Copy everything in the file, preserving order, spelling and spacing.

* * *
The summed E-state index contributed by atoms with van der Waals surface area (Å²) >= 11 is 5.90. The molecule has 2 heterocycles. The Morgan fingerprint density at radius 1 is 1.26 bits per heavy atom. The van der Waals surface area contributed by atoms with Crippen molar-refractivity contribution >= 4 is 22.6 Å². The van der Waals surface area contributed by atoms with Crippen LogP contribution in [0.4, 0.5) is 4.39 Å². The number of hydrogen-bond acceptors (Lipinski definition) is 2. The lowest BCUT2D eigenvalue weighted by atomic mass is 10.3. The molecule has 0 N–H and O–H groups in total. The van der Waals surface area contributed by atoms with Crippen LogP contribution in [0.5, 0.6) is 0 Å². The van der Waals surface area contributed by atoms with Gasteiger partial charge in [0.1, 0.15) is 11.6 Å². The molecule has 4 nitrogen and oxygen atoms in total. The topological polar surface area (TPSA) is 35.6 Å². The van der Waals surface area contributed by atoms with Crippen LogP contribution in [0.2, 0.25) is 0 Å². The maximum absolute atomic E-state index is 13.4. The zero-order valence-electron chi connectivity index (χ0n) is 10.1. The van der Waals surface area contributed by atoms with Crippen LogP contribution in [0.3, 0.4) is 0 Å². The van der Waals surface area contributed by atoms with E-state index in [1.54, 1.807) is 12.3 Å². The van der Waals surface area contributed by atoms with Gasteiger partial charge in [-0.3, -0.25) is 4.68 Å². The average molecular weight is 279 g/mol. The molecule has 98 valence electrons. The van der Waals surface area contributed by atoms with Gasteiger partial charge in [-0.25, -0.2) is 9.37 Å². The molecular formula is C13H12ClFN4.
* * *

The summed E-state index contributed by atoms with van der Waals surface area (Å²) >= 11 is 5.90. The molecule has 2 heterocycles. The Morgan fingerprint density at radius 1 is 1.26 bits per heavy atom. The van der Waals surface area contributed by atoms with Crippen molar-refractivity contribution >= 4 is 22.6 Å². The van der Waals surface area contributed by atoms with Crippen LogP contribution in [0.4, 0.5) is 4.39 Å². The number of hydrogen-bond acceptors (Lipinski definition) is 2. The lowest BCUT2D eigenvalue weighted by atomic mass is 10.3. The molecule has 0 N–H and O–H groups in total. The van der Waals surface area contributed by atoms with Crippen LogP contribution in [0.5, 0.6) is 0 Å². The van der Waals surface area contributed by atoms with Gasteiger partial charge in [0.1, 0.15) is 11.6 Å². The molecule has 4 nitrogen and oxygen atoms in total. The topological polar surface area (TPSA) is 35.6 Å². The van der Waals surface area contributed by atoms with Crippen LogP contribution in [0.2, 0.25) is 0 Å². The maximum absolute atomic E-state index is 13.4. The zero-order valence-electron chi connectivity index (χ0n) is 10.1. The van der Waals surface area contributed by atoms with Crippen LogP contribution in [0.3, 0.4) is 0 Å². The van der Waals surface area contributed by atoms with E-state index in [1.54, 1.807) is 12.3 Å². The van der Waals surface area contributed by atoms with Gasteiger partial charge in [-0.3, -0.25) is 4.68 Å². The average molecular weight is 279 g/mol. The molecule has 98 valence electrons. The van der Waals surface area contributed by atoms with Gasteiger partial charge in [-0.25, -0.2) is 9.37 Å². The molecular formula is C13H12ClFN4.